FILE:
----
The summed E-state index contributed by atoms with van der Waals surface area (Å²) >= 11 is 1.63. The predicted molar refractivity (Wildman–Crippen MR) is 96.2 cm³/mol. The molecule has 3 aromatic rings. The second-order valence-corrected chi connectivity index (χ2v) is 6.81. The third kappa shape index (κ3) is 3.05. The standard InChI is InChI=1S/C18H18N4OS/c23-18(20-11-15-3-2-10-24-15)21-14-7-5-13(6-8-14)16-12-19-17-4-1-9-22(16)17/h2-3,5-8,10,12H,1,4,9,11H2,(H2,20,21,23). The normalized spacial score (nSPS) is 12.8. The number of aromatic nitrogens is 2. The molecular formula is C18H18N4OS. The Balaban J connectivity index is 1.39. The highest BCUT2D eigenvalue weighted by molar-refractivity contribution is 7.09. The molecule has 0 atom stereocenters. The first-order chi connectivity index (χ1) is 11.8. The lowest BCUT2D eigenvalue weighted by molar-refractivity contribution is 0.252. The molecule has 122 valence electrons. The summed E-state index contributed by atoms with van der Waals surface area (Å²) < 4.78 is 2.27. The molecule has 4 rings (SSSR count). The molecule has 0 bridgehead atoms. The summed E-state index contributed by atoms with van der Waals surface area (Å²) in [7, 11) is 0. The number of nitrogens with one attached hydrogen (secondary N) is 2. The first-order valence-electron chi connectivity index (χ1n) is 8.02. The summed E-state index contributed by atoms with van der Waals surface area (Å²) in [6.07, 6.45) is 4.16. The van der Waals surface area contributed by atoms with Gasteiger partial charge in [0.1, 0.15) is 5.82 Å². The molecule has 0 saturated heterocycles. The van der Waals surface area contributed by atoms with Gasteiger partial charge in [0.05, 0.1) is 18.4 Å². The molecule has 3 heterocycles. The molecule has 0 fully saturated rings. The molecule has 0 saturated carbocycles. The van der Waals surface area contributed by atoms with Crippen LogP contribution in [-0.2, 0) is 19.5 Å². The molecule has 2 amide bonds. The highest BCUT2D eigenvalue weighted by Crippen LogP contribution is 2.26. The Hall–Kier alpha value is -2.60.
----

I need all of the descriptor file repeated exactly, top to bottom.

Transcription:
The summed E-state index contributed by atoms with van der Waals surface area (Å²) >= 11 is 1.63. The predicted molar refractivity (Wildman–Crippen MR) is 96.2 cm³/mol. The molecule has 3 aromatic rings. The second-order valence-corrected chi connectivity index (χ2v) is 6.81. The third kappa shape index (κ3) is 3.05. The standard InChI is InChI=1S/C18H18N4OS/c23-18(20-11-15-3-2-10-24-15)21-14-7-5-13(6-8-14)16-12-19-17-4-1-9-22(16)17/h2-3,5-8,10,12H,1,4,9,11H2,(H2,20,21,23). The normalized spacial score (nSPS) is 12.8. The number of aromatic nitrogens is 2. The molecular formula is C18H18N4OS. The Balaban J connectivity index is 1.39. The highest BCUT2D eigenvalue weighted by molar-refractivity contribution is 7.09. The molecule has 0 atom stereocenters. The first-order chi connectivity index (χ1) is 11.8. The lowest BCUT2D eigenvalue weighted by molar-refractivity contribution is 0.252. The molecule has 122 valence electrons. The summed E-state index contributed by atoms with van der Waals surface area (Å²) < 4.78 is 2.27. The molecule has 4 rings (SSSR count). The molecule has 0 bridgehead atoms. The summed E-state index contributed by atoms with van der Waals surface area (Å²) in [7, 11) is 0. The number of nitrogens with one attached hydrogen (secondary N) is 2. The first-order valence-electron chi connectivity index (χ1n) is 8.02. The summed E-state index contributed by atoms with van der Waals surface area (Å²) in [6.07, 6.45) is 4.16. The van der Waals surface area contributed by atoms with Gasteiger partial charge in [0.1, 0.15) is 5.82 Å². The molecule has 0 saturated heterocycles. The van der Waals surface area contributed by atoms with Gasteiger partial charge in [0.05, 0.1) is 18.4 Å². The molecule has 3 heterocycles. The molecule has 0 fully saturated rings. The molecule has 0 saturated carbocycles. The van der Waals surface area contributed by atoms with Crippen LogP contribution in [-0.2, 0) is 19.5 Å². The molecule has 2 amide bonds. The highest BCUT2D eigenvalue weighted by Crippen LogP contribution is 2.26. The Hall–Kier alpha value is -2.60.